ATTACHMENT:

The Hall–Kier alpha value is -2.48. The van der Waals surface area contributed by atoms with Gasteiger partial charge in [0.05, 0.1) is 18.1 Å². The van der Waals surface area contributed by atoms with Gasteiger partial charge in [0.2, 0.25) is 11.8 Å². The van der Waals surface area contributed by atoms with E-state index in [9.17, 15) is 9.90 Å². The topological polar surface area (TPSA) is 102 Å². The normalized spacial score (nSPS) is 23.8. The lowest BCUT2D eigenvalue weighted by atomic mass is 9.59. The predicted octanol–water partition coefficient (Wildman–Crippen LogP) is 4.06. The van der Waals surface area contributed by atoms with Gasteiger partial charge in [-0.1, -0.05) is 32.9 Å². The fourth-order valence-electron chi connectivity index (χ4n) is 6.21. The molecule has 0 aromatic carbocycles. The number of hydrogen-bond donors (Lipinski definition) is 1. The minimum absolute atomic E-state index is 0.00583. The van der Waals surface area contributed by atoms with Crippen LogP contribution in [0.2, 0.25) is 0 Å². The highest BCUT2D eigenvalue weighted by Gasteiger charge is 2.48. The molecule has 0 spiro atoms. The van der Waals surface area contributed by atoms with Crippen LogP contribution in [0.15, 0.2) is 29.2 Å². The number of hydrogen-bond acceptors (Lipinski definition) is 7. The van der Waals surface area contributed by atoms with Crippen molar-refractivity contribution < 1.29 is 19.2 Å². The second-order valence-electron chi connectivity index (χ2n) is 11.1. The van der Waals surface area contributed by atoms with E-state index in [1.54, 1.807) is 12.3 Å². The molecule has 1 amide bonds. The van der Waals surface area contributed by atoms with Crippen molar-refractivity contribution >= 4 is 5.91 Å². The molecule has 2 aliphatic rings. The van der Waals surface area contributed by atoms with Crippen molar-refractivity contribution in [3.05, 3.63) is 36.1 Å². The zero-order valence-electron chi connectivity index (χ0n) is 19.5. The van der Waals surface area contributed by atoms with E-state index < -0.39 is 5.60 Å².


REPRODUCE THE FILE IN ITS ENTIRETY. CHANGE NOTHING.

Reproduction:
The Hall–Kier alpha value is -2.48. The van der Waals surface area contributed by atoms with Gasteiger partial charge in [0.05, 0.1) is 18.1 Å². The van der Waals surface area contributed by atoms with Gasteiger partial charge in [0.2, 0.25) is 11.8 Å². The van der Waals surface area contributed by atoms with E-state index in [9.17, 15) is 9.90 Å². The topological polar surface area (TPSA) is 102 Å². The normalized spacial score (nSPS) is 23.8. The lowest BCUT2D eigenvalue weighted by atomic mass is 9.59. The predicted octanol–water partition coefficient (Wildman–Crippen LogP) is 4.06. The van der Waals surface area contributed by atoms with Gasteiger partial charge in [-0.1, -0.05) is 32.9 Å². The fourth-order valence-electron chi connectivity index (χ4n) is 6.21. The molecule has 0 aromatic carbocycles. The number of hydrogen-bond donors (Lipinski definition) is 1. The minimum absolute atomic E-state index is 0.00583. The van der Waals surface area contributed by atoms with Crippen LogP contribution in [0.2, 0.25) is 0 Å². The highest BCUT2D eigenvalue weighted by Gasteiger charge is 2.48. The molecule has 0 spiro atoms. The van der Waals surface area contributed by atoms with Crippen LogP contribution in [0.15, 0.2) is 29.2 Å². The number of hydrogen-bond acceptors (Lipinski definition) is 7. The van der Waals surface area contributed by atoms with Crippen molar-refractivity contribution < 1.29 is 19.2 Å². The second-order valence-electron chi connectivity index (χ2n) is 11.1. The van der Waals surface area contributed by atoms with E-state index in [1.54, 1.807) is 12.3 Å². The molecule has 1 amide bonds. The van der Waals surface area contributed by atoms with Crippen molar-refractivity contribution >= 4 is 5.91 Å². The molecule has 2 aliphatic rings. The van der Waals surface area contributed by atoms with Crippen molar-refractivity contribution in [3.05, 3.63) is 36.1 Å². The zero-order valence-electron chi connectivity index (χ0n) is 19.5. The van der Waals surface area contributed by atoms with E-state index < -0.39 is 5.60 Å².